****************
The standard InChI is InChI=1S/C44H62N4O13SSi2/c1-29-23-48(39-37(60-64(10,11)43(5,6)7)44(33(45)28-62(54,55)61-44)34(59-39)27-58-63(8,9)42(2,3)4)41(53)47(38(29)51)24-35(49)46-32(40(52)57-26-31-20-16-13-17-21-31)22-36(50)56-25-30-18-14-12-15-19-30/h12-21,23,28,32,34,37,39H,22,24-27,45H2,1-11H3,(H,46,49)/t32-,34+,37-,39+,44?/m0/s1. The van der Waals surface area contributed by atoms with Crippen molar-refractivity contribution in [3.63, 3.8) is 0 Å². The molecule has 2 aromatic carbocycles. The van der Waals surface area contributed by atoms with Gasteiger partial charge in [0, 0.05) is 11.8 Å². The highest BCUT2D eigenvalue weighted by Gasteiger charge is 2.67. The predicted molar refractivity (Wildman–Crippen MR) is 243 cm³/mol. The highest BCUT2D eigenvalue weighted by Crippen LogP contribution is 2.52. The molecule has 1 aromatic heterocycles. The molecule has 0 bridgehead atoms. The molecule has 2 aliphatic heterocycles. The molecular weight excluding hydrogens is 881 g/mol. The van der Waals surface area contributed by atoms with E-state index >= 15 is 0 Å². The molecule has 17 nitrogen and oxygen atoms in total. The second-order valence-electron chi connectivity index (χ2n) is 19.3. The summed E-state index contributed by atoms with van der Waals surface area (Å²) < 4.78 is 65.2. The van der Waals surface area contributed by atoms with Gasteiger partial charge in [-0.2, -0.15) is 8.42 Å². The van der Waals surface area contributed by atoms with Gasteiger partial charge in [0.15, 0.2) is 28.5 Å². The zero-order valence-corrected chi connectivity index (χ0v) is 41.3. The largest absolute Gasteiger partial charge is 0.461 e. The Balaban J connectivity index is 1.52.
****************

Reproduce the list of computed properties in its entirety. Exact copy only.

The standard InChI is InChI=1S/C44H62N4O13SSi2/c1-29-23-48(39-37(60-64(10,11)43(5,6)7)44(33(45)28-62(54,55)61-44)34(59-39)27-58-63(8,9)42(2,3)4)41(53)47(38(29)51)24-35(49)46-32(40(52)57-26-31-20-16-13-17-21-31)22-36(50)56-25-30-18-14-12-15-19-30/h12-21,23,28,32,34,37,39H,22,24-27,45H2,1-11H3,(H,46,49)/t32-,34+,37-,39+,44?/m0/s1. The van der Waals surface area contributed by atoms with Crippen molar-refractivity contribution in [3.63, 3.8) is 0 Å². The molecule has 2 aromatic carbocycles. The van der Waals surface area contributed by atoms with Gasteiger partial charge in [0, 0.05) is 11.8 Å². The highest BCUT2D eigenvalue weighted by Gasteiger charge is 2.67. The predicted molar refractivity (Wildman–Crippen MR) is 243 cm³/mol. The highest BCUT2D eigenvalue weighted by Crippen LogP contribution is 2.52. The molecule has 1 aromatic heterocycles. The molecule has 0 bridgehead atoms. The molecule has 2 aliphatic heterocycles. The molecular weight excluding hydrogens is 881 g/mol. The van der Waals surface area contributed by atoms with E-state index >= 15 is 0 Å². The molecule has 17 nitrogen and oxygen atoms in total. The second-order valence-electron chi connectivity index (χ2n) is 19.3. The summed E-state index contributed by atoms with van der Waals surface area (Å²) < 4.78 is 65.2. The van der Waals surface area contributed by atoms with Gasteiger partial charge in [-0.2, -0.15) is 8.42 Å². The van der Waals surface area contributed by atoms with Gasteiger partial charge in [0.15, 0.2) is 28.5 Å². The zero-order valence-corrected chi connectivity index (χ0v) is 41.3. The largest absolute Gasteiger partial charge is 0.461 e. The Balaban J connectivity index is 1.52.